A heron is perched on a piling at sunrise on the Chesapeake Bay in Chesapeake Beach (Photo by yvonnenavalaney/stock.adobe.com/Maryland Matters).
A settlement agreement has been finalized in a lawsuit that alleged federal officials weren’t doing enough to stop Chesapeake Bay pollution originating in Pennsylvania.
The U.S. Environmental Protection Agency, environmental groups and state governments filed a notice in U.S. District Court on Wednesday, dismissing the 2020 lawsuit.
In April, the EPA published a tentative settlement agreement for public comment.
The settlement would end two separate lawsuits filed against EPA during the Trump administration — one from the Chesapeake Bay Foundation and several other groups, including Anne Arundel County, the other from the attorneys general of Maryland, Virginia, Delaware and the District of Columbia.
The suits, filed in U.S. District Court in Washington D.C., accused EPA of failing to enforce provisions of the Clean Water Act by not requiring Pennsylvania to develop a plan to fully meet pollution reduction goals for the Bay set several years earlier in a multi-state compact with the federal government.
The suits also noted that EPA did not use its mechanisms for penalizing states like Pennsylvania that did not meet their pollution reduction goals or for requiring the states to earmark sufficient funding for Bay cleanup.
The settlement requires EPA to, among other things, look for ways to reduce pollution from agriculture in Pennsylvania — the state’s biggest source of pollution – and stormwater runoff. As part of the settlement, EPA also commits to increase compliance and enforcement efforts.
Under the settlement, EPA will prioritize efforts in Pennsylvania on the counties that contribute the most pollution to, or have the largest impact on, local rivers and streams: Lancaster, York, Bedford, Cumberland, Centre, Franklin, and Lebanon.
“Pennsylvania really has, even without any bay shoreline, an enormous influence on the health of the bay, Marel King, Pennsylvania director at the Chesapeake Bay Commission told state lawmakers in June.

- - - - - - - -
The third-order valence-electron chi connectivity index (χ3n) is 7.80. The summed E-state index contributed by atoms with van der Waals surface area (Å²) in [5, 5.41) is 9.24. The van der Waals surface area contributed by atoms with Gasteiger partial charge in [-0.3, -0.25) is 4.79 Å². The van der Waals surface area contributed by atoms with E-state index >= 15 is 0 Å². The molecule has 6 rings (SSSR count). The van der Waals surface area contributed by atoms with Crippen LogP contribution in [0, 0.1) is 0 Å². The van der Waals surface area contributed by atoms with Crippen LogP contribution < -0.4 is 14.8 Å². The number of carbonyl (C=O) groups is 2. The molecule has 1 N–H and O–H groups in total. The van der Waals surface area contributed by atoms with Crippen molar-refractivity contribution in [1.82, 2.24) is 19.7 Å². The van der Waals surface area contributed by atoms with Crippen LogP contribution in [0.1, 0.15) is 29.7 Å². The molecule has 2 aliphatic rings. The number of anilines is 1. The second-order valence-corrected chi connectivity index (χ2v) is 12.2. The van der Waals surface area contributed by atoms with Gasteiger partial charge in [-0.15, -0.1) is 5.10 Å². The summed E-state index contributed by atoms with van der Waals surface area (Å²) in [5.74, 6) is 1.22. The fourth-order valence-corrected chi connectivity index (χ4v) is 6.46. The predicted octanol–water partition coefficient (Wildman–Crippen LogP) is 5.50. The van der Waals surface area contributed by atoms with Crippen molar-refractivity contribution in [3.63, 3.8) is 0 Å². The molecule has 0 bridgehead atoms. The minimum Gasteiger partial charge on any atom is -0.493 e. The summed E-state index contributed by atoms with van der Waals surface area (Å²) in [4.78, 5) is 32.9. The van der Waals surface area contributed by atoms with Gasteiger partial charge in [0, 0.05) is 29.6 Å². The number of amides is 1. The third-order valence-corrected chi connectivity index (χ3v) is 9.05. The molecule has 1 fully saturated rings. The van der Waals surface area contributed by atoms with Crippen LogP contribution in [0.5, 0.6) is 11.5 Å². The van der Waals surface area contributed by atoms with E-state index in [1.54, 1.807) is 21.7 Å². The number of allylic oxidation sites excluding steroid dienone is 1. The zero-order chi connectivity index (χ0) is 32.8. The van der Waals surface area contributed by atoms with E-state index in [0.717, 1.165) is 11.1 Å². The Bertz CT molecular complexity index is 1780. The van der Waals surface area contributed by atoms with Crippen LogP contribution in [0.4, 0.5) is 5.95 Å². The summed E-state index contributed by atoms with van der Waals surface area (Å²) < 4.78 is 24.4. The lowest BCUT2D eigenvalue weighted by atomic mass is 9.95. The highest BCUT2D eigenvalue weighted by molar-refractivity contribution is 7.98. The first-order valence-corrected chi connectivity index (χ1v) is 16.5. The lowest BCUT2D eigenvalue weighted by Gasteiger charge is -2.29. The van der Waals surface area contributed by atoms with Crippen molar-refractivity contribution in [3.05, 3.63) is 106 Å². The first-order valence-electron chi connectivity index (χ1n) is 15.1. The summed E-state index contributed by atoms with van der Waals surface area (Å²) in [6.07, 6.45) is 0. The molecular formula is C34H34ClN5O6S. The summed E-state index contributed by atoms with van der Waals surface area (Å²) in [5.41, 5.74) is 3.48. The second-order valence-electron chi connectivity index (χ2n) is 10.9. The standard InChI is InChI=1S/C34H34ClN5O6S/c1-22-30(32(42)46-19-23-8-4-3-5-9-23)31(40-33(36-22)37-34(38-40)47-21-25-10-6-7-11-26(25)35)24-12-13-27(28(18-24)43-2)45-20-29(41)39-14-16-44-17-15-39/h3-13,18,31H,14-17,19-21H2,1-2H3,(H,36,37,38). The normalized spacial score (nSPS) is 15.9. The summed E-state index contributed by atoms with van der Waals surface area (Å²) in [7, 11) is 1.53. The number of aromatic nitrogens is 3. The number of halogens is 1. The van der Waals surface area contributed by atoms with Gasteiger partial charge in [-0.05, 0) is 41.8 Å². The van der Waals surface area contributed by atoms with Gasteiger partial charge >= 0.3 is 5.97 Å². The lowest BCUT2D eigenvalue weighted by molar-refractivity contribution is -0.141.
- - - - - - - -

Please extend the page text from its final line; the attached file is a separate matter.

The commonwealth makes up 35% of the Bay’s watershed and is home to its largest tributary, the Susquehanna River.
Key parts of the settlement would require the EPA to monitor farms near water sources that are not currently required to have federal permits for compliance history and to see if there is significant damage to water quality from manure. If the EPA determines that a farm is a significant polluter, the agency will confer with Pennsylvania about designating the farm as subject to permitting.
Pennsylvania state Rep. Mike Sturla, D-Lancaster, has proposed a bill that would allow municipalities to require fencing between livestock herds and streams in an effort to reduce pollutants in local waterways.
Supporters of the bill say it would reduce contaminants in local waterways and help the commonwealth eliminate the remaining 31 million pounds of nitrogen from its Bay-bound waterways, and meet its 2025 goal of reducing nitrogen and phosphorus levels in the Chesapeake Bay Watershed.
The EPA will also increase compliance in the priority counties to assess whether pollution sources are adhering to federal permit limits and whether existing state discharge permits need to be updated to bring limits up to a higher standard.
In urban and suburban areas, the EPA will focus on reducing polluted stormwater runoff by reviewing possible pollution sources and solutions, including potential removal of impervious surfaces.
“This settlement addresses some of the most severe agricultural pollution problems by targeting efforts toward Pennsylvania counties where the need is greatest,” Chesapeake Bay Foundation President and CEO Hilary Harp Falk said in a Wednesday statement. “… We look forward to working with EPA, Pennsylvania’s farming community, conservation organizations, and government officials as the Commonwealth, and all the states, seek to fulfill their commitments to clean water.”
During the Obama administration, EPA reached an agreement with all the states in the Chesapeake Bay watershed — Maryland, Virginia, Pennsylvania, Delaware, New York, West Virginia and the District of Columbia — to reduce the “total maximum daily load” of pollution in the Bay. Each state was given specific targets to meet by 2025.
Last fall, EPA leaders tacitly conceded that most states would fall short of their goals, and regional leaders now say that 2025 is “a deadline but not the finish line.” But Pennsylvania, by the account of the federal government and neighboring states, has consistently lagged behind.
This story was first published by Maryland Matters, a sibling site of the Pennsylvania Capital-Star.
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